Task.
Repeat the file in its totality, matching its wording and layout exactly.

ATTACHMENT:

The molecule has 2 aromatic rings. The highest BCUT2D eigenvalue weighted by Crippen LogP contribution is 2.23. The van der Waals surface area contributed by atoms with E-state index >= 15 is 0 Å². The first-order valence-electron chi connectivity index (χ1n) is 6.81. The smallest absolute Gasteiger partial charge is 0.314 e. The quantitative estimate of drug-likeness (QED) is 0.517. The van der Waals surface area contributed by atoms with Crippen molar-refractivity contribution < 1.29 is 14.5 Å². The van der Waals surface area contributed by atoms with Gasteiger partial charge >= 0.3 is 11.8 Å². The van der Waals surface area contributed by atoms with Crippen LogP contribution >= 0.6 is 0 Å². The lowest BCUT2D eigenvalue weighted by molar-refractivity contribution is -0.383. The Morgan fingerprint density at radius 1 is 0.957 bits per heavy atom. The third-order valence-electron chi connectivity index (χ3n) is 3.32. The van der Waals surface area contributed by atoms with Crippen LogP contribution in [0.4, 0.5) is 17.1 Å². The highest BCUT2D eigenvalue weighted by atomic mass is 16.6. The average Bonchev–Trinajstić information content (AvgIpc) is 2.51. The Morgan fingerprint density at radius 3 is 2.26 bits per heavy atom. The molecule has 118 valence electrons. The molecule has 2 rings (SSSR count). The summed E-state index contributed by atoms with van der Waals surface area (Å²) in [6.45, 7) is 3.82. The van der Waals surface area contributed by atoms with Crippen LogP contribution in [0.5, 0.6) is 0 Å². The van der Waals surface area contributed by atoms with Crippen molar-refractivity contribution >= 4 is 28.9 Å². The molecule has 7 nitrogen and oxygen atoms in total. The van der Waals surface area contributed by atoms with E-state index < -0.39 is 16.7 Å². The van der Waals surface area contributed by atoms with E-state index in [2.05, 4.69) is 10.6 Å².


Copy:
The molecule has 2 aromatic rings. The highest BCUT2D eigenvalue weighted by Crippen LogP contribution is 2.23. The van der Waals surface area contributed by atoms with E-state index >= 15 is 0 Å². The first-order valence-electron chi connectivity index (χ1n) is 6.81. The smallest absolute Gasteiger partial charge is 0.314 e. The quantitative estimate of drug-likeness (QED) is 0.517. The van der Waals surface area contributed by atoms with Crippen molar-refractivity contribution < 1.29 is 14.5 Å². The van der Waals surface area contributed by atoms with Gasteiger partial charge >= 0.3 is 11.8 Å². The van der Waals surface area contributed by atoms with Crippen LogP contribution >= 0.6 is 0 Å². The lowest BCUT2D eigenvalue weighted by molar-refractivity contribution is -0.383. The Morgan fingerprint density at radius 1 is 0.957 bits per heavy atom. The third-order valence-electron chi connectivity index (χ3n) is 3.32. The van der Waals surface area contributed by atoms with Crippen LogP contribution in [0.4, 0.5) is 17.1 Å². The highest BCUT2D eigenvalue weighted by atomic mass is 16.6. The average Bonchev–Trinajstić information content (AvgIpc) is 2.51. The Morgan fingerprint density at radius 3 is 2.26 bits per heavy atom. The molecule has 118 valence electrons. The molecule has 2 rings (SSSR count). The summed E-state index contributed by atoms with van der Waals surface area (Å²) in [6.45, 7) is 3.82. The van der Waals surface area contributed by atoms with Crippen LogP contribution in [0.5, 0.6) is 0 Å². The van der Waals surface area contributed by atoms with Crippen molar-refractivity contribution >= 4 is 28.9 Å². The molecule has 7 nitrogen and oxygen atoms in total. The van der Waals surface area contributed by atoms with E-state index < -0.39 is 16.7 Å². The van der Waals surface area contributed by atoms with E-state index in [2.05, 4.69) is 10.6 Å².